Term: Electric Grid

Electric Grid

The electric grid refers to an intricate process providing electricity to millions of customers through a series of complex connections. The system includes the generation of electricity at power plants, the transmission of electricity across power lines, and the distribution of electricity into customers’ homes and businesses through individual meters.


The majority of the world’s electricity is generated at power plants by converting mechanical energy into electrical energy. This conversion requires energy from various fuels such as coal or natural gas. These primary sources of energy move the blades of a turbine that are connected to an electrical generator. The heat that is produced is used to create steam which moves the blades. Wind and water generation differ. These sources directly come in contact with and move the blades to create electrical energy. Solar power is created through the use of photovoltaic cells which turn sunlight into electricity.


Often times generation sites are located far distances from the end-users of electricity. This means the electricity must be carried along power lines over many miles. Starting at the generation site, electricity passes through a transformer which ‘steps up’ or increases the voltage of the electricity allowing it to move faster and more safely than at lower voltage levels. The electricity is carried to substations where another transformer ‘steps down’ the voltage and brings it to a safer level for consumption.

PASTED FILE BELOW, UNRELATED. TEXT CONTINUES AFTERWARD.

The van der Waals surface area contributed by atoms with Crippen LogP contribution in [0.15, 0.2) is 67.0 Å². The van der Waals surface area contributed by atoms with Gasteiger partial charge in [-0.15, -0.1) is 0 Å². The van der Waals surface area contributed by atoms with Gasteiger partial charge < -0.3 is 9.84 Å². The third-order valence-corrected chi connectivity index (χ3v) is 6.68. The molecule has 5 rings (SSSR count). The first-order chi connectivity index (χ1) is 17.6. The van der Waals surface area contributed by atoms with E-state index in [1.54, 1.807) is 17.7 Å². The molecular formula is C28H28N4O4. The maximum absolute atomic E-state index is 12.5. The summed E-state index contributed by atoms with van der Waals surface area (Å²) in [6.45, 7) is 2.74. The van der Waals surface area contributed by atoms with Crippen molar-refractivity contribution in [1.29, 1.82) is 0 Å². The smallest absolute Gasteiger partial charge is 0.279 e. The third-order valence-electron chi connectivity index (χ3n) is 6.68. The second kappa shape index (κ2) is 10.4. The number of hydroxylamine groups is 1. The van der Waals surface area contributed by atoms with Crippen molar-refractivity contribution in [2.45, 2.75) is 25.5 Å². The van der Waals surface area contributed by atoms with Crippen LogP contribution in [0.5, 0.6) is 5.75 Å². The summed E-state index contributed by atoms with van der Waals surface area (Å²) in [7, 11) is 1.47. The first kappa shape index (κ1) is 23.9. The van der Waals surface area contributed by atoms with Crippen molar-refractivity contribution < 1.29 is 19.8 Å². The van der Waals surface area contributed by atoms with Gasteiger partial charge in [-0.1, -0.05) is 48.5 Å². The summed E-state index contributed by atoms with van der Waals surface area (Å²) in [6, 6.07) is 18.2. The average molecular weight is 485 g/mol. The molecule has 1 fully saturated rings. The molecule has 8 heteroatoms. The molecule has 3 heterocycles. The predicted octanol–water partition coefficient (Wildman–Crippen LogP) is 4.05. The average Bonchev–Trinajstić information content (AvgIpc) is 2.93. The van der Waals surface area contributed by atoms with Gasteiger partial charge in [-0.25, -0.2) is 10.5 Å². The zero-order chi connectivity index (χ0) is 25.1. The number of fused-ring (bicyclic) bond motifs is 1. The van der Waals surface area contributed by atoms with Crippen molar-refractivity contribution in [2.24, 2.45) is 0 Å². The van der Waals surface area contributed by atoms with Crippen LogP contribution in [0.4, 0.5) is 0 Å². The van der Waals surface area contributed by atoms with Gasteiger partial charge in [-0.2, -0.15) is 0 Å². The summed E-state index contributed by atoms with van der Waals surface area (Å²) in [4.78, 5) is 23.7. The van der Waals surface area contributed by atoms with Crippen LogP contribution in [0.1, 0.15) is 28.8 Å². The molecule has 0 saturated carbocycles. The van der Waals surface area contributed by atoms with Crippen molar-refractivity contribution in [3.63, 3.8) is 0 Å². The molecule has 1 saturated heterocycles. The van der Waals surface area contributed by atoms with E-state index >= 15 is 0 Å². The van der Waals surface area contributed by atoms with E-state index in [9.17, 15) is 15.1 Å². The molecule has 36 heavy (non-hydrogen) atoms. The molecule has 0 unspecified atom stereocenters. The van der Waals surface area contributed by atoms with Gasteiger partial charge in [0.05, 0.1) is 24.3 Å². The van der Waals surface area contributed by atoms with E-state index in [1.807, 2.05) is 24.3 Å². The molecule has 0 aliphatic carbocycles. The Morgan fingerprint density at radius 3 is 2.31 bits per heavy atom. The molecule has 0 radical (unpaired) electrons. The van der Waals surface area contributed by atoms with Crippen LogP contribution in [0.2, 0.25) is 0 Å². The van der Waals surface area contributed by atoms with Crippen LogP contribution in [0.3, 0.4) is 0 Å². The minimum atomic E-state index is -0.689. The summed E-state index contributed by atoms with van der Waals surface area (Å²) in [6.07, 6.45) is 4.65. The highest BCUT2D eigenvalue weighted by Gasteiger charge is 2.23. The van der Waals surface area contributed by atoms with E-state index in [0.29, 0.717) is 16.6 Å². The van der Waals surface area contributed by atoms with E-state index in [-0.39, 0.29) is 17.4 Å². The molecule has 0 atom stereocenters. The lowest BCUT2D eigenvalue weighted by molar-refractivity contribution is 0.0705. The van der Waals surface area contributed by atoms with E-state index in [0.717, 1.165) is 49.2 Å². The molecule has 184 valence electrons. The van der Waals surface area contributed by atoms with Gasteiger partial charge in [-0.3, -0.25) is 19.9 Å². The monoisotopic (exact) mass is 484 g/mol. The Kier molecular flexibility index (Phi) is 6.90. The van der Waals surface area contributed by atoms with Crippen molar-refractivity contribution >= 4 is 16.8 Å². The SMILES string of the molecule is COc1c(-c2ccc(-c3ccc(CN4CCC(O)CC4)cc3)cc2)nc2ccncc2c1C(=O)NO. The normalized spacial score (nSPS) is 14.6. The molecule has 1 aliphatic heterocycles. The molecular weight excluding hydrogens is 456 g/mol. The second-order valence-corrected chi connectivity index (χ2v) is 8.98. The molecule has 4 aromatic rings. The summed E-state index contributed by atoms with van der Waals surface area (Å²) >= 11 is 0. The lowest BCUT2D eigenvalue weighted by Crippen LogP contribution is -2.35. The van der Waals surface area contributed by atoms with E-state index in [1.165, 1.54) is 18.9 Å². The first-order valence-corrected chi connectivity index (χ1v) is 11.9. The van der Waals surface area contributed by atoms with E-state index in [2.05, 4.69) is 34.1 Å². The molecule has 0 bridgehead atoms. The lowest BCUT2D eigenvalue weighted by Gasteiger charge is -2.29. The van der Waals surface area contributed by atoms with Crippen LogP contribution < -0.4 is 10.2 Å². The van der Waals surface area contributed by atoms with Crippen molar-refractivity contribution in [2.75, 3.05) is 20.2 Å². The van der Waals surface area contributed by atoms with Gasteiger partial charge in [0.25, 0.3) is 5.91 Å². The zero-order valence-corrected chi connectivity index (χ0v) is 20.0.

After arriving at the substation and the electricity’s voltage is decreased, the electricity is passed through the electric meter and into the customer’s home or business. There are three types of distribution systems:

  1. Radial Distribution System-This type of system is the least expensive to build. It consists of a single power source that feeds an entire group of customers. When the power source fails the entire group of customers loses power until the line can be fixed and power restored.
  2. Loop Distribution System- This system loops through the service area and returns to the starting point. It usually is attached to an alternative power source so that when one fails the other one can supply power.
  3. Network Distribution System- This system is the most complex and most expensive to build. They are multipole loop systems joined together to make one system A single customer can have access to 1,2 or more power sources which increases reliability. However, due to its cost, it is often used only in densely populated areas.

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